|Oracle9i OLAP Developer's Guide to the OLAP DML
Release 2 (9.2)
Part Number A95298-01
Developing Programs, 12 of 12
Even when your program compiles cleanly, you must also test the program by running it. Running a program helps you detect errors in commands with ampersand substitution, errors in logic, and errors in any nested programs.
To test a program by running it, use a full set of test data that is typical of the data that the program will process. To confirm that you test all the features of the program, including error-handling mechanisms, run the program several times, using different data and responses. Use test data that:
Each time you run the program, confirm that the program executes its commands in the correct sequence and that the output is correct. As an aid in analyzing the execution of your program, you can include
SHOW commands in the program to produce diagnostic or status messages. Then delete the
SHOW commands after your tests are complete.
When you detect or suspect an error in your program or a nested program, you can track down the error by using the debugging techniques that are described in the the rest of this section.
When you set the
BADLINE option to
YES, additional information will be produced, along with any error message when a bad line of code is encountered. When the error occurs, the error message, the name of the program, and the program line that triggered the error are sent to the current outfile.
You can edit the specified program to correct the error and then run the original program.
In a simple program called
test, the variable
myint1 is divided by zero.
DEFINE test PROGRAM PROGRAM VARIABLE myint1 INTEGER VARIABLE myint2 INTEGER myint1 = 0 myint2 = 250/myint1 END
If you run the program when the
DIVIDEBYZERO option is set to
NO, then an error occurs because division by zero is not allowed. When
BADLINE is set to
YES, the following messages are recorded in the current outfile.
ERROR: (MXXEQ01) A division by zero was attempted. Set DIVIDEBYZERO to YES if you want NA to be returned as the result of division by zero. In DEMO!TEST PROGRAM: myint2 = 250/myint1
If your program contains an error in logic, then the program might execute without producing an error message, but it will execute the wrong set of commands or produce incorrect results. For example, suppose you write a Boolean expression incorrectly in an
IF command (for example, you use
NE instead of
EQ). The program will execute the commands you specified, but it will do so under the wrong conditions.
To find an error in program logic, you often need to see the order in which the commands are being executed. One way you can do this is to create a debugging file and then examine the file to diagnose any problems in your programs.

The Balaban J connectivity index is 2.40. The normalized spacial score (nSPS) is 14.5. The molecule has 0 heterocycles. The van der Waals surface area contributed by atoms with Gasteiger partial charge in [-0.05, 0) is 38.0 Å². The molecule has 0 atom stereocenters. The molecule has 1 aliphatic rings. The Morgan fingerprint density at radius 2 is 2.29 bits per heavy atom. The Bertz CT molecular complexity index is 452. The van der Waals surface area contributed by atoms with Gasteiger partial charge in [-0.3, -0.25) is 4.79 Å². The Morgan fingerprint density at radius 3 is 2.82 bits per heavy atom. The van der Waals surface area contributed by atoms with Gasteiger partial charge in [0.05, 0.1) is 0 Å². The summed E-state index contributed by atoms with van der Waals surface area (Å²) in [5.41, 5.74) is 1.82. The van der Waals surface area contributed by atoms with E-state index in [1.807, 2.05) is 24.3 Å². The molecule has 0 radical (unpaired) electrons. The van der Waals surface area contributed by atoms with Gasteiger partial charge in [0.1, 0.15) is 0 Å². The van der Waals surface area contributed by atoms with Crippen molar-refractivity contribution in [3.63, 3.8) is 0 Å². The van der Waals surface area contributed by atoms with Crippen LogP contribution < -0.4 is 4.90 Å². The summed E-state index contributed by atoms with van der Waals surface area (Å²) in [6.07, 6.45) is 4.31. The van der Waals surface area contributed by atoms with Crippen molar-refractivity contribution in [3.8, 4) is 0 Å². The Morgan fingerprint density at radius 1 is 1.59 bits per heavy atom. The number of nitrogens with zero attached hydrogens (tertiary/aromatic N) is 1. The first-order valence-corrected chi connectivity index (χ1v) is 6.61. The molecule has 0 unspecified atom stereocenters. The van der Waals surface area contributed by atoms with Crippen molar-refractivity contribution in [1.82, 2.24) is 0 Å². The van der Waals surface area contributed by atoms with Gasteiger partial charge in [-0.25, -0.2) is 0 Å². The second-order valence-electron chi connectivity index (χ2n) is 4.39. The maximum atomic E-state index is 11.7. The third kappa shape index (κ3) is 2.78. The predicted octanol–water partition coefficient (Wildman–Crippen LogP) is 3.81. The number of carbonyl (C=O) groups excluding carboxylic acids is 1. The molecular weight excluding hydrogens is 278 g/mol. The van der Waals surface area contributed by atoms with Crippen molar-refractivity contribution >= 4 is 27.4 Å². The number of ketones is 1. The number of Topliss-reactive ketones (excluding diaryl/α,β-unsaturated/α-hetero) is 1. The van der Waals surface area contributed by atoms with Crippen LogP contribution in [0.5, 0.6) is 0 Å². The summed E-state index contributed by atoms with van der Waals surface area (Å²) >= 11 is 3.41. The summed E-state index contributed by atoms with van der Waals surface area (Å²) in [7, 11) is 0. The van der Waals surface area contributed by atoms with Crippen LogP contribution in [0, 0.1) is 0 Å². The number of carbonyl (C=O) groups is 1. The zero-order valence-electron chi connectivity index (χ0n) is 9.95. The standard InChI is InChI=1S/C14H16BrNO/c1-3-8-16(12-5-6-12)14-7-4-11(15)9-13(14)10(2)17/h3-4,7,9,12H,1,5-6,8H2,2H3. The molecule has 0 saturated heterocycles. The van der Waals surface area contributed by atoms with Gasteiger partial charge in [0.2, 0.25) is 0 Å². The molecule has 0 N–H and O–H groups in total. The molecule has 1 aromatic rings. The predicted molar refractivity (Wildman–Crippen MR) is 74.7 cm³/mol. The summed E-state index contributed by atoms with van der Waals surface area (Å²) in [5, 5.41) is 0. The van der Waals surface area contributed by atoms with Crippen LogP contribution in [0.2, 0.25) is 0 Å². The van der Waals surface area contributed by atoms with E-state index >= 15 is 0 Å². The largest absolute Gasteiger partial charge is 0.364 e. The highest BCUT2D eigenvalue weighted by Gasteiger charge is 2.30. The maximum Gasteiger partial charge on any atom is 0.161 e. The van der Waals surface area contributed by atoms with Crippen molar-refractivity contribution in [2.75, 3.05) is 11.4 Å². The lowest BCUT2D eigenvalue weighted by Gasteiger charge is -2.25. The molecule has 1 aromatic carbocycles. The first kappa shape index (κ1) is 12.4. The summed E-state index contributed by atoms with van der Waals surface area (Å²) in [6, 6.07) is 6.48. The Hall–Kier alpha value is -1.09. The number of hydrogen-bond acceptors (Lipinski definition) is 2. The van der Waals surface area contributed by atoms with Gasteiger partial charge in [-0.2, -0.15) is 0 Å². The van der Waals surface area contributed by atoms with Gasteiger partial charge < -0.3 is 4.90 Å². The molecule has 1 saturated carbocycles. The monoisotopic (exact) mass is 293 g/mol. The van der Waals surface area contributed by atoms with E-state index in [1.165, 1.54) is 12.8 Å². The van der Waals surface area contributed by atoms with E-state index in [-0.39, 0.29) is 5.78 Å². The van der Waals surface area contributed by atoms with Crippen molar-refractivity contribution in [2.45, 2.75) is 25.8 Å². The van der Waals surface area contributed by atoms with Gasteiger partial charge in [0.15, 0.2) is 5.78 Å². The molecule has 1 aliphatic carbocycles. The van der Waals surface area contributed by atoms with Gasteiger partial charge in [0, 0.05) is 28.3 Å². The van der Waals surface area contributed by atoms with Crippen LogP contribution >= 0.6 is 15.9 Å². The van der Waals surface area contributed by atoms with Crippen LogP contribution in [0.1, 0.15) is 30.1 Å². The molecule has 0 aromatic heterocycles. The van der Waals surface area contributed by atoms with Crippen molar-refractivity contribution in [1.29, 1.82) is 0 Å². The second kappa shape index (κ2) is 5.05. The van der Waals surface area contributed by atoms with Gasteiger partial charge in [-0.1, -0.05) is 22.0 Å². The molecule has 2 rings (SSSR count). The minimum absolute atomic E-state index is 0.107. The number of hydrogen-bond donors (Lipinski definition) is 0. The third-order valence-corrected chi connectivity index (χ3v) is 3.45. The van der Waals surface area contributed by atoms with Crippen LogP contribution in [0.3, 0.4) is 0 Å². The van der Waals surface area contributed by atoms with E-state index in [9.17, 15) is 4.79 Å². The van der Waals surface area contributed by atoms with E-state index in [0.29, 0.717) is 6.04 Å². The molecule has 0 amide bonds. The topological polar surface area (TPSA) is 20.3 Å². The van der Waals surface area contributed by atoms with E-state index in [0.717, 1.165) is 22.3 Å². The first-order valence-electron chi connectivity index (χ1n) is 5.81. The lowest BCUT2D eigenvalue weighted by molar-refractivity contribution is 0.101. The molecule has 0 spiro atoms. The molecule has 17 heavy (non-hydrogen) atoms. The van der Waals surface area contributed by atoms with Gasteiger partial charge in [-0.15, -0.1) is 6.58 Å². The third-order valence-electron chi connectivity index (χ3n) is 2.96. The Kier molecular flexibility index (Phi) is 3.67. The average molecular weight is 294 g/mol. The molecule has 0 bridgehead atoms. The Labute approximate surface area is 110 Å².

To create a debugging file, you use the
DBGOUTFILE command. The syntax of the
DBGOUTFILE command is shown below.
The command has the following arguments:
EOFkeyword specifies that the current debugging file should be closed, and that debugging output should no longer be sent to a file.
APPENDkeyword specifies that the output should be added to the end of an existing disk file. If you omit this argument and a file exists with the specified name, then the new output replaces the current contents of the file.
NOCACHEkeyword causes the OLAP DML to write to the debugging file each time it executes a line of code. Without this keyword, file I/O activity is reduced by saving text and writing it periodically to the file.
For more information about the
DBGOUTFILE command, see the entry for the command in Oracle9i OLAP DML Reference help.
DBGOUTFILE command merely creates a file for debugging. To specify that you want each program line to be sent, as it executes, to the debugging file, set the
PRGTRACE option to
If you want the debugging file to interweave the program lines with both the program's input and error messages, then set the
ECHOPROMPT option to
For the syntax of the
PRGTRACE options, see the entry for each option in Oracle9i OLAP DML Reference help.
The following commands create a useful debugging file called
debug.txt in the current directory alias.
After executing these commands, you can run your program as usual. To close the debugging file, execute this command.
In the following sample program, the first
LIMIT command has a syntax error.
DEFINE ERROR_TRAP PROGRAM PROGRAM trap on traplabel limit month to first badarg limit product to first 3 limit district to first 3 report sales traplabel: signal errorname errortext END
ECHOPROMPT both set to
YES and with
DBGOUTFILE set to send debugging output to a file called
debug.txt, the following text is sent to the
debug.txt file when you execute the
(PRG= ERROR_TRAP) (PRG= ERROR_TRAP) trap on traplabel (PRG= ERROR_TRAP) (PRG: ERROR_TRAP) limit month to first badarg ERROR: BADARG does not exist in any attached database. (PRG= ERROR_TRAP) traplabel: (PRG= ERROR_TRAP) signal errorname errortext ERROR: BADARG does not exist in any attached database.